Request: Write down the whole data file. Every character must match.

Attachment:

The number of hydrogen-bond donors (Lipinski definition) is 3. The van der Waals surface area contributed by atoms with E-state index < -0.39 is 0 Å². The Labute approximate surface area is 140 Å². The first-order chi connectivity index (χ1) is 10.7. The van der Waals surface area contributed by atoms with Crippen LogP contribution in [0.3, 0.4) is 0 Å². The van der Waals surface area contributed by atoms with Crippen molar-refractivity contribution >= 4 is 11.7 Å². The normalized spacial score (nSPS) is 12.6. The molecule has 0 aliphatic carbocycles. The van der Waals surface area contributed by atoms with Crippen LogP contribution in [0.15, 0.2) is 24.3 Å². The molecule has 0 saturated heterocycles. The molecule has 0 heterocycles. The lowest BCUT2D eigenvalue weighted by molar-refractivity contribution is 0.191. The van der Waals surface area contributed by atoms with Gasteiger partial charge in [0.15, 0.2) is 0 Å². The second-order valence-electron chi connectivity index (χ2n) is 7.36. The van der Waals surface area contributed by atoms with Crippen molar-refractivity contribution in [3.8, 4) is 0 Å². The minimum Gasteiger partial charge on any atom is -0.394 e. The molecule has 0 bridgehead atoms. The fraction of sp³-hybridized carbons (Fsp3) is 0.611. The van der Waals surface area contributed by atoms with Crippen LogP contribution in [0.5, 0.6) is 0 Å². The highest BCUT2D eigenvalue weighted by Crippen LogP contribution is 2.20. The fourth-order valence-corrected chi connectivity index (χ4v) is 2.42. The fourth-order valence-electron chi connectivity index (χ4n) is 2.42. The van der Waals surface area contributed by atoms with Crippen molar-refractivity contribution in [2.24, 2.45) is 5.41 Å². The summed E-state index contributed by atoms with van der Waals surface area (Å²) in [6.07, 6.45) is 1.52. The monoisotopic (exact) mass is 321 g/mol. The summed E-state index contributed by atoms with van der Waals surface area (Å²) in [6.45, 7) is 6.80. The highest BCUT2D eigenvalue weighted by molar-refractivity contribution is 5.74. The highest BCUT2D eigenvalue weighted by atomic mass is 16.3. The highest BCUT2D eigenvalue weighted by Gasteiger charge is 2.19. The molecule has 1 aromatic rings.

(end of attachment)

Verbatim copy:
The number of hydrogen-bond donors (Lipinski definition) is 3. The van der Waals surface area contributed by atoms with E-state index < -0.39 is 0 Å². The Labute approximate surface area is 140 Å². The first-order chi connectivity index (χ1) is 10.7. The van der Waals surface area contributed by atoms with Crippen LogP contribution in [0.3, 0.4) is 0 Å². The van der Waals surface area contributed by atoms with Crippen molar-refractivity contribution >= 4 is 11.7 Å². The normalized spacial score (nSPS) is 12.6. The molecule has 0 aliphatic carbocycles. The van der Waals surface area contributed by atoms with Crippen LogP contribution in [0.15, 0.2) is 24.3 Å². The molecule has 0 saturated heterocycles. The molecule has 0 heterocycles. The lowest BCUT2D eigenvalue weighted by molar-refractivity contribution is 0.191. The van der Waals surface area contributed by atoms with Gasteiger partial charge in [0.15, 0.2) is 0 Å². The second-order valence-electron chi connectivity index (χ2n) is 7.36. The van der Waals surface area contributed by atoms with Crippen molar-refractivity contribution in [3.8, 4) is 0 Å². The minimum Gasteiger partial charge on any atom is -0.394 e. The molecule has 0 bridgehead atoms. The fraction of sp³-hybridized carbons (Fsp3) is 0.611. The van der Waals surface area contributed by atoms with Crippen LogP contribution in [0.5, 0.6) is 0 Å². The highest BCUT2D eigenvalue weighted by Crippen LogP contribution is 2.20. The fourth-order valence-corrected chi connectivity index (χ4v) is 2.42. The fourth-order valence-electron chi connectivity index (χ4n) is 2.42. The van der Waals surface area contributed by atoms with Crippen molar-refractivity contribution in [2.24, 2.45) is 5.41 Å². The summed E-state index contributed by atoms with van der Waals surface area (Å²) in [6.07, 6.45) is 1.52. The monoisotopic (exact) mass is 321 g/mol. The summed E-state index contributed by atoms with van der Waals surface area (Å²) in [6.45, 7) is 6.80. The highest BCUT2D eigenvalue weighted by molar-refractivity contribution is 5.74. The highest BCUT2D eigenvalue weighted by atomic mass is 16.3. The highest BCUT2D eigenvalue weighted by Gasteiger charge is 2.19. The molecule has 1 aromatic rings.